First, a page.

Premier Su Tseng-chang (蘇貞昌) will head a delegation traveling to Chad on Sunday to try to ensure that the war-torn African country honors a promise to sell oil to Taiwan, according to a report yesterday.
Delegation members will include trade officials and Pan Wen-yen (
Chad granted Taiwan's CPC 25 percent exploration rights in the "Block H" oil field in 2003, but delayed signing the oil exploration contract with CPC until January this year, triggering speculation that Chad was courting China.
Last October, CPC opened a representative office in Chad and donated US$3.79 million to the nation, the Economic Daily News said.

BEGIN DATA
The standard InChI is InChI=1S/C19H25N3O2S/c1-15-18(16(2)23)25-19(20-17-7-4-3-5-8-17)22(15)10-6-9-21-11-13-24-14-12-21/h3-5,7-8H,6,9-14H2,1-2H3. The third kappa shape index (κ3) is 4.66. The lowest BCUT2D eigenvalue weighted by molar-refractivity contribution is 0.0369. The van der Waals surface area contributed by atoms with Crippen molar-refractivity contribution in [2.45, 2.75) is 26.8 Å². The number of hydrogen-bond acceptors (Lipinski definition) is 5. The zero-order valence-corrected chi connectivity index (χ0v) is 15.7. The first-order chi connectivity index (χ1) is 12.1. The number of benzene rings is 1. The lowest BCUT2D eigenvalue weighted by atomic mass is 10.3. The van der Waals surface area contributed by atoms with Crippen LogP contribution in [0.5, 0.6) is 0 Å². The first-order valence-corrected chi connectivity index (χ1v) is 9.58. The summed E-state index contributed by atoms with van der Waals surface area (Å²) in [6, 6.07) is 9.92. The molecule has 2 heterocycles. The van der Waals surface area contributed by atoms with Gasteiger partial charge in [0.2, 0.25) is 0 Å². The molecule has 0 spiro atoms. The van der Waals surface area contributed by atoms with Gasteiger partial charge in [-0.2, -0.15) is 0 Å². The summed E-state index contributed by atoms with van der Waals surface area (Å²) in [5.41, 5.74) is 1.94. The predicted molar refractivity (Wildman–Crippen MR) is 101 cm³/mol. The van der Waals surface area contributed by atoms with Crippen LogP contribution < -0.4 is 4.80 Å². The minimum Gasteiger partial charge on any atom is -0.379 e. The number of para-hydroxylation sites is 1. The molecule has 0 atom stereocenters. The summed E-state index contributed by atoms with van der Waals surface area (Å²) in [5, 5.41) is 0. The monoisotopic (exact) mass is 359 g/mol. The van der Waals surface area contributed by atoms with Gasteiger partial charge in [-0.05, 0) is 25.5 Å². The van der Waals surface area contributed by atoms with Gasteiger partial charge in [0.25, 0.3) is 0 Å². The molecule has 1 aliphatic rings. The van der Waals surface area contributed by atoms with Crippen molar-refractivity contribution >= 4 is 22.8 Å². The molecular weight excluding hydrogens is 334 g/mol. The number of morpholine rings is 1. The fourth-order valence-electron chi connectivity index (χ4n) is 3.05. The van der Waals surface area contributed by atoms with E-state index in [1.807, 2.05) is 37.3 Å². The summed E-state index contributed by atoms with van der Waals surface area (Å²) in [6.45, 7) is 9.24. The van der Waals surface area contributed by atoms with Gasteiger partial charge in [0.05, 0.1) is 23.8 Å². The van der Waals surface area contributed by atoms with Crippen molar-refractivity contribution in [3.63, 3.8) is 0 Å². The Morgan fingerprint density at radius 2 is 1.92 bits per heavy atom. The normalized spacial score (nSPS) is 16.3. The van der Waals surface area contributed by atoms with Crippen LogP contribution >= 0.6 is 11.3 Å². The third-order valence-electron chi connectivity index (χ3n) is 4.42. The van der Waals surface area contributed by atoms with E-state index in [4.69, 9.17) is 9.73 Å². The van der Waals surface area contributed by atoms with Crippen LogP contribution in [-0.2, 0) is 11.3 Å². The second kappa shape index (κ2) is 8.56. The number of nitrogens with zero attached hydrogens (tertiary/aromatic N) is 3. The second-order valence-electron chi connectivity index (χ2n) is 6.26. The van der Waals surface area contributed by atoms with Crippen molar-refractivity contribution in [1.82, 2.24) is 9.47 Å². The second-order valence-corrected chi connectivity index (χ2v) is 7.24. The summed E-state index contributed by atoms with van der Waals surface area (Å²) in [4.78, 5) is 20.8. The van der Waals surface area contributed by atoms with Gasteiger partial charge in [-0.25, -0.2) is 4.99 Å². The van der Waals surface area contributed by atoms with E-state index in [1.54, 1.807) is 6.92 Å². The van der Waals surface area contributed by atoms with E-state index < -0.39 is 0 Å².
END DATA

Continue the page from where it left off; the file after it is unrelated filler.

In January, Chad finally signed a four-year contract.
Under the deal, CPC and Chadian oil companies would drill for oil in three areas, including the Lake Chad basin and the Doba basin, with CPC planning to invest US$30 million in the project.
But the joint exploration was suspended in April when civil war broke out in Chad.
Su's visit aims to speed up the oil exploration and to prevent Chad from signing any deals with China when an official from the China Chamber of Commerce visits Africa this month, the daily said.
The paper said President Chen Shui-bian (
Taiwan is recognized internationally by only 25 mostly small nations, six of them in Africa.
China has been wooing Taiwan's diplomatic allies to switch recognition from Taipei to Beijing.
Chad produces around 160,000 barrels of oil per day, a relatively small amount, but its value has grown as world oil prices have soared to near-historic highs.